Contrary, however, to what the press wrote19, what manifests itself is not the authenticity and immediacy of the actors. The axiom of the supposed authenticity of disabled people, on which also many of the reviews of Disabled Theater are based, naturalizes the difference personified in these actors by passing it off as a pre-discursive, quasi-natural and immediate quality. Just like the actors in Disabled Theater, whose dance solos—by dint of the selected songs, the choreography, their respective physicality and fitness, their movements and sequences, etc.—diverge from the conventions of dance theater and from models of popular culture, thus evoking only the effect of authenticity, the songs performed in Freakstars 3000, the untrained, snarling, humming and screaming voices, the sometimes unusual behavior of the participants, their textual improvisations and newly-invented melodies convey the impression that the candidates’ appearance is particularly authentic. This effect, however, is due to the perceived difference from the original. The emphasis that Schlingensief places on using the dramaturgical, formal and stylistic means of the casting show makes it clear that the film’s intention is to expose the freak stars as a result of the way in which they are being presented. This intention is supported by references to other modes of (re)presentation that are significant for people with a disability. By using existing media formats, Freakstars 3000 brings home the fact that the portrayal of disabled people depends on the form of their staging. The reference to the supra-individual framing is important inasmuch as the conventional and stereotypical narratives often portray disability as an individual fate or a personal tragedy instead of highlighting its discursive character.
In addition, the self-reflexivity of Freakstars accentuates the function of the jury as a constitutive element of the casting show. The fact that all of its members are non-disabled demonstrates the ideological mobilization of the binary opposition disabled/non-disabled. Similar to Disabled Theater, where at first only seven of the eleven actors were allowed to perform a dance solo, in Freakstars 3000, too, the representatives of the hegemonic system decide which of those deviating from the norm make it through to the next round. And while the film, by re-staging the casting procedure, calls to mind the social practices of selection and exclusion, actor Gianni Blumer in Disabled Theater explicitly criticizes Bel’s choice, who in turn also allows the other actors to dance their solos at the end of the performance.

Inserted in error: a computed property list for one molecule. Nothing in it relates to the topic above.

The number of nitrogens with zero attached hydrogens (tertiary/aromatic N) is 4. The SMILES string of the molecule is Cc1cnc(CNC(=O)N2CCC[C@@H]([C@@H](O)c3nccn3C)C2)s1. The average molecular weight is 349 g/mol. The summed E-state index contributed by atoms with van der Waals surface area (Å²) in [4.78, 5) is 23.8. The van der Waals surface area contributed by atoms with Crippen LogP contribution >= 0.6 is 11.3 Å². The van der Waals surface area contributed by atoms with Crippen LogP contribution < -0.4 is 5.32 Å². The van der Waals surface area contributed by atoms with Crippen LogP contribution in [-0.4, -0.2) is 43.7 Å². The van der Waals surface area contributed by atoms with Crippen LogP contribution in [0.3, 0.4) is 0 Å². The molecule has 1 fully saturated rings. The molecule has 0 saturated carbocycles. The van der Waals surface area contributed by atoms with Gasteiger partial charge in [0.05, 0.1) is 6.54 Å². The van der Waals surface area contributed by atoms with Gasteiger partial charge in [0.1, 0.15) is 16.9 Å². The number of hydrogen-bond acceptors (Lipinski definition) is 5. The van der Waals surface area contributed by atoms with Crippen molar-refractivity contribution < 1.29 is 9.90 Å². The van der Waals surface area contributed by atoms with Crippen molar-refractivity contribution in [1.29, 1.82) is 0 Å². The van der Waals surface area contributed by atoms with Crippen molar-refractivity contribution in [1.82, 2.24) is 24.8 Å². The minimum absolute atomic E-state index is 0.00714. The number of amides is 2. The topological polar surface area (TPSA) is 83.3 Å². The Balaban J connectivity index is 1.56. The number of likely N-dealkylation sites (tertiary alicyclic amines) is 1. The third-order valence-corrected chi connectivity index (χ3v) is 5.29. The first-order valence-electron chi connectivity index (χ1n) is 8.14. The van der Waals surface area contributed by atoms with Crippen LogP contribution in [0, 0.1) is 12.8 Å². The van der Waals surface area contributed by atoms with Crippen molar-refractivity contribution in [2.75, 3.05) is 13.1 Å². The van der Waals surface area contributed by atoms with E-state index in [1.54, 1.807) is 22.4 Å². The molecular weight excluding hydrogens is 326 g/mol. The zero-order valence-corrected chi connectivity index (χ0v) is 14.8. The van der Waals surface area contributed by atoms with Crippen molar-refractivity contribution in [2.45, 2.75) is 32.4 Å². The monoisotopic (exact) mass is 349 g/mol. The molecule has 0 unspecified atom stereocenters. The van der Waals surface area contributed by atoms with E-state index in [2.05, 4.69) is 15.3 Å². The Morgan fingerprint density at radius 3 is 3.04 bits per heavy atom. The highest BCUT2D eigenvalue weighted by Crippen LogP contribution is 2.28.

The casting show format is not the only frame of reference important in Freakstars. The very title of the film, Freakstars 3000, provides a tangible link with the 19th-century freak discourse. In the highly popular freak shows of the Victorian era, people with extraordinary bodily features were shown to a paying public. The freaks on display were the results of specific practices and manipulations undertaken to increase their respective entertainment value and to capitalize on their presentation. By using the model of a casting show (i.e. a format highly profitable for television channels) and by naming his film Freakstars 3000, Schlingensief opens up a whole field of associations, highlighting an intricate aspect of (re)presenting disabled people, namely, their exploitation for publicity purposes and profit maximization. In this context, the marketing of the Freakstars project in cinemas, on television, the internet, etc. is redolent of the extensive commercialization of traditional freak shows.20 The Victorian freaks earned their living by being exhibited. Without idealizing the then practice of exhibiting, the freaks were involved in their (re)presentation to a greater extent than in the medical discourse of the time, and they were remunerated for it. However, the title of Freakstars 3000 focuses attention not only on the economic aspects of the freak show business but also on the various deviations (physical, cognitive, psychological, etc.) of the casting show participants. The film shows people that do not conform to the established standards, and turns them into show pieces. Disabled Theater evokes similar associations. Here, a translator is present on stage and informs the audience of the instructions Jérôme Bel gave the actors, who are, for example, supposed to look at the audience for a minute each, tell their name, age and occupation, identify their disability, perform a dance solo, etc. These actions do not take place in parallel. The performers are called individually, step forward and perform according to the instructions they have been given.